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Farrah Fawcett is being treated for anal cancer that has spread to her liver and has been hospitalized for a complication from a routine treatment, a producer who worked with the actress and her doctor said Monday.
In separate phone interviews with The Associated Press, Fawcett’s producer and her doctor said that Fawcett is in a Los Angeles hospital, recovering from complications from a medical procedure in Germany, and is “not on death’s door,” as the producer put it.
“She had a minor procedure. That procedure led to a small amount of bleeding into a muscle in her abdominal wall,” which created a hematoma — a sac of blood that caused pressure and pain, said her Los Angeles cancer specialist, Dr. Lawrence Piro. It was “a simple procedure” and a standard one, although Fawcett has also pursued experimental treatments in Germany, he added.
“She’s on the mend and will be going home very shortly,” said her producer, Craig Nevius. “She’s doing fantastic. Her fight goes on. ... She’s not going anywhere anytime soon.”
However, confirmation that the cancer had spread to such a distant site was dire news. The 62-year-old “Charlie’s Angels” star was diagnosed with anal cancer in 2006, and originally was treated at The Ronald Reagan UCLA Medical Center with chemotherapy and radiation — not surgery as some have reported, Nevius said.
She was declared in remission on Feb. 2, 2007, but three months later, scans showed “not only had it recurred, it metastasized to her liver,” Nevius said.
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The latest treatment in Germany tried to address the cancer’s spread to that organ, he said.
Nevius would not say where in Germany she was being treated, just that it was a clinic affiliated with some hospitals. He also would not give details on her treatments there, but said media reports that she was getting stem cell treatments were false.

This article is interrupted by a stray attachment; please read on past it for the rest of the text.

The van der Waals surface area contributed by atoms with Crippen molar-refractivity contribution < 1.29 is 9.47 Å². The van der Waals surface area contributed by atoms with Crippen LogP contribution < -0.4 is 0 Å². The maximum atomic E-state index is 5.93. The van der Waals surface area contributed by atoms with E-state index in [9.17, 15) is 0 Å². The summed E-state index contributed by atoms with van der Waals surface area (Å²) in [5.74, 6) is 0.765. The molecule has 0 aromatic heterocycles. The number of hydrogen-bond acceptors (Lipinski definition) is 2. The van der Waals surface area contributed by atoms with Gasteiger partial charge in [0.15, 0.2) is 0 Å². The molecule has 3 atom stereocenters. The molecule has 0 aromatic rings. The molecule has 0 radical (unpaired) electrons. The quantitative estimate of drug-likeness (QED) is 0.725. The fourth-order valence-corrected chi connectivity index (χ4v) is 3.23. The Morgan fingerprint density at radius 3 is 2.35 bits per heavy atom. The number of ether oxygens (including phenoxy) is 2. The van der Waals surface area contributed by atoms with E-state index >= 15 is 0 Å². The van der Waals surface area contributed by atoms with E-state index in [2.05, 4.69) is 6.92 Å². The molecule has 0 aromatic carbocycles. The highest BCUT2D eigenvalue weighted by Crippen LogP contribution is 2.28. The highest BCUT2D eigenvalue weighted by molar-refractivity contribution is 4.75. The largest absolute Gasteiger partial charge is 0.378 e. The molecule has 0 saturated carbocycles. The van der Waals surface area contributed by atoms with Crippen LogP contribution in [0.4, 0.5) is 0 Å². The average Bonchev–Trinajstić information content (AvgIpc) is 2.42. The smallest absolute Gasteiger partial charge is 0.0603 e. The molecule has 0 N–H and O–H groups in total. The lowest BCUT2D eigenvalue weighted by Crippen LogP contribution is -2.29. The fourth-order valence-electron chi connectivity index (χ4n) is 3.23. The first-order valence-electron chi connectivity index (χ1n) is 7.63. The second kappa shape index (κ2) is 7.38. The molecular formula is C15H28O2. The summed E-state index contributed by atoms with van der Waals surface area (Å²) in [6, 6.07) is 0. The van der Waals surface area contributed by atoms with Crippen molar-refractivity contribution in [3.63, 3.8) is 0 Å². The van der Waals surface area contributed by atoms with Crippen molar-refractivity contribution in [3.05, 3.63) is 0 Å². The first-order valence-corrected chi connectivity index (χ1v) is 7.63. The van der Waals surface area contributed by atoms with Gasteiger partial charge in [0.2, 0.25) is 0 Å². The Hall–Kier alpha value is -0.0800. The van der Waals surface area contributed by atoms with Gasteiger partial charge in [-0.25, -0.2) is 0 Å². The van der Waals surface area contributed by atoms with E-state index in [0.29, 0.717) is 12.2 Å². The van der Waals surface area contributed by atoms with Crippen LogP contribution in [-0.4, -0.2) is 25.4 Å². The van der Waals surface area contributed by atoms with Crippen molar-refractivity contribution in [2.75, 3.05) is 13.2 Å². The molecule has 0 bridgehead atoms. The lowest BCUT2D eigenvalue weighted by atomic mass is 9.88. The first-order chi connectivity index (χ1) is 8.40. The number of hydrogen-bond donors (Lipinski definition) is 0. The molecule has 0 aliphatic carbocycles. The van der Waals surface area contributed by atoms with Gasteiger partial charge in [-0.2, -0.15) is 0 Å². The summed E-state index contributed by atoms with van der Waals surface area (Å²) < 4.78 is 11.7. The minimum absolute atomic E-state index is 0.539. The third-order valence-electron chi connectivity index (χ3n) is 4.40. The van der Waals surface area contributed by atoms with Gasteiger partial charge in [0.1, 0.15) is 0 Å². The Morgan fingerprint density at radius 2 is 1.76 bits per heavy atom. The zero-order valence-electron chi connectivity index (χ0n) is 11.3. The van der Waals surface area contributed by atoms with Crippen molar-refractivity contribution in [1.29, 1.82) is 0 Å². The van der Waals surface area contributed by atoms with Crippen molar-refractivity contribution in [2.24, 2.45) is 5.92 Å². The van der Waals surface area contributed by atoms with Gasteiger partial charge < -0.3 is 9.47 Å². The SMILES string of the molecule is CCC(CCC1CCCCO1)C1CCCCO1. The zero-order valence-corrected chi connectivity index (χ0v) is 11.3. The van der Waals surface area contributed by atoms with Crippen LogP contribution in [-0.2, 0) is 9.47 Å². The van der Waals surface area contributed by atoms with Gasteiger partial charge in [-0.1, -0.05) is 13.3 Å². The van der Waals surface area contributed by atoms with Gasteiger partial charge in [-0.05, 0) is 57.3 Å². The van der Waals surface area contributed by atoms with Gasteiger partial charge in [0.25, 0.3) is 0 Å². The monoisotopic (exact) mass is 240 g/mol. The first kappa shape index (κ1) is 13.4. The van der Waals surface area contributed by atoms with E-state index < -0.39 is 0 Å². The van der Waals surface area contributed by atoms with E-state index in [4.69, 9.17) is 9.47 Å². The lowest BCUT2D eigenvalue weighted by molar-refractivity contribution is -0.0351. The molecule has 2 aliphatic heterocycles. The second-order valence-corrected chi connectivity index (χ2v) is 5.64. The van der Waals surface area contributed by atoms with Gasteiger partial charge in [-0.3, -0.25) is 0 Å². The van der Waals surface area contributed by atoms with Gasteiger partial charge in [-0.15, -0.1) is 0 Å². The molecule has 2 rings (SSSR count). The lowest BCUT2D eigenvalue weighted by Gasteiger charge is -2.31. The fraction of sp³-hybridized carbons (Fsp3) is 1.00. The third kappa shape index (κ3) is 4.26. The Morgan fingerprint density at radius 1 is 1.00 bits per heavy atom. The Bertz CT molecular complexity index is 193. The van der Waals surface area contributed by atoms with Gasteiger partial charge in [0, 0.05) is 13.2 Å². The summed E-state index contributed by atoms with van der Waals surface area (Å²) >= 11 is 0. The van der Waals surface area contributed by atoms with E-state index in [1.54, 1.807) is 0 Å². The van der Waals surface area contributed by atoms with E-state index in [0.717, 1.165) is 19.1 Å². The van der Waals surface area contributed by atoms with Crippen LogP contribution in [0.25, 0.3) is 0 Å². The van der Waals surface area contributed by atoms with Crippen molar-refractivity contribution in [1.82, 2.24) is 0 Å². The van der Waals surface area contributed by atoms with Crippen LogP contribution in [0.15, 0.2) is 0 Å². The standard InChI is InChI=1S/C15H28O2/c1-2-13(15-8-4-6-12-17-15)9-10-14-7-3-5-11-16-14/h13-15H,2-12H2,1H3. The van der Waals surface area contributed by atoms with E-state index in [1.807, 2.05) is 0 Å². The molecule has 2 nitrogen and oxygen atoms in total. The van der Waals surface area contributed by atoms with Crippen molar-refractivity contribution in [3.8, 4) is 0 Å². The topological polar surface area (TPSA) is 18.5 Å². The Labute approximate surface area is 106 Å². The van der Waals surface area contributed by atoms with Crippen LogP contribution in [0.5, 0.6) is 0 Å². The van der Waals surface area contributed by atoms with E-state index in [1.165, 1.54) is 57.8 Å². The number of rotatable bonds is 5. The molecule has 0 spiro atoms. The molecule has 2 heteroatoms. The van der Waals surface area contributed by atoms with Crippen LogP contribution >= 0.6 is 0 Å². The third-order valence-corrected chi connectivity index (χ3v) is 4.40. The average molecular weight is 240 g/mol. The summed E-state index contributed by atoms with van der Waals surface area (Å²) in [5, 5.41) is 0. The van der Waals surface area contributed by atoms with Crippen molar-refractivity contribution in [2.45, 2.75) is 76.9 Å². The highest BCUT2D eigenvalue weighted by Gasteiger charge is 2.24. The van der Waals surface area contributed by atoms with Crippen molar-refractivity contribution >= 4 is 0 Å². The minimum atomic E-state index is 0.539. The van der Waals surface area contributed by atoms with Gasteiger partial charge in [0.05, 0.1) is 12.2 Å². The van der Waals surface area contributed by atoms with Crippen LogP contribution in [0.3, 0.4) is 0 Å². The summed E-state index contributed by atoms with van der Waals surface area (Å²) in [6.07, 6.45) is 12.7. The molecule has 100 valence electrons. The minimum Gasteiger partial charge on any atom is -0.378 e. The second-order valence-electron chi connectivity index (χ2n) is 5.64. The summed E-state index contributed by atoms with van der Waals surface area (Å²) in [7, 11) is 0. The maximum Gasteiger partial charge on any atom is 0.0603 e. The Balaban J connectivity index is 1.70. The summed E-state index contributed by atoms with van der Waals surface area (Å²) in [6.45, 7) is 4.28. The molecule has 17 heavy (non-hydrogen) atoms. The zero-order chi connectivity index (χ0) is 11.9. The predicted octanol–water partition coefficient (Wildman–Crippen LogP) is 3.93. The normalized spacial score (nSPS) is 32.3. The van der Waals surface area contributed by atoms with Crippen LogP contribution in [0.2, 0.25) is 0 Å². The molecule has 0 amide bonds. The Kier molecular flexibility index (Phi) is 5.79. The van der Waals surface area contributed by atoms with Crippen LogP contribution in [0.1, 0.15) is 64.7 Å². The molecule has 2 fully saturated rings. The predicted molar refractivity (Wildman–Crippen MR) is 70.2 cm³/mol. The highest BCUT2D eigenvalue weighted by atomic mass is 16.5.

“It’s never had anything to do with stem cells,” or alternative treatments such as shark cartilage, coffee enemas or unproven “detoxification” diets, Nevius said.
“It’s much more scientific than that. It’s not a fringe treatment,” he said, and the doctors have “multiple, multiple degrees.”
An upcoming documentary on which Fawcett has worked for several years, “A Wing and a Prayer,” co-produced with Nevius and others, will air on NBC soon and give details, he said.
After the procedure in Germany, Piro said Fawcett flew back to Los Angeles because she was eager to go home. In a statement released earlier, Piro said Fawcett was using a wheelchair because it was painful for her to walk. “That pain, which was coming from the hematoma, had nothing directly to do with the cancer,” Piro said.
“She remains in good spirits with her usual sense of humor,” he added. “She’s been in great shape her whole life and has an incredible resolve and an incredible resilience.”
Nevius said Fawcett is expected to leave the hospital in a few days. He said her support system includes former partner Ryan O’Neal, her father and “Charlie’s Angels” co-stars Kate Jackson and Jaclyn Smith.
“Let me tell you what she’s not,” Nevius said. “As previously reported by everybody, she’s not unconscious. She is not on death’s door. The family has not gathered to say goodbye.”
Anal cancer is relatively uncommon, but occurs a little more often in women than men. An estimated 5,070 cases were diagnosed in the United States last year, leading to about 680 deaths, according to the American Cancer Society.
Meanwhile, Redmond O’Neal, Fawcett’s son with Ryan O’Neal, was arrested Sunday on suspicion of bringing narcotics into a jail facility and was being held on $25,000 bail.
A deputy at a jail in Castaic, north of Los Angeles, was doing a security sweep of the jail’s parking lot when he stopped the 24-year-old, who acknowledged he was carrying drugs and was apparently at the jail giving a ride to a friend, Los Angeles County Sheriff’s Department spokesman Steve Whitmore said.
A phone message left for O’Neal’s attorney wasn’t immediately returned.
O’Neal was arrested along with his father last year at the actor’s Malibu home on suspicion of having methamphetamine while on probation for a previous drug conviction. He has pleaded not guilty in that case.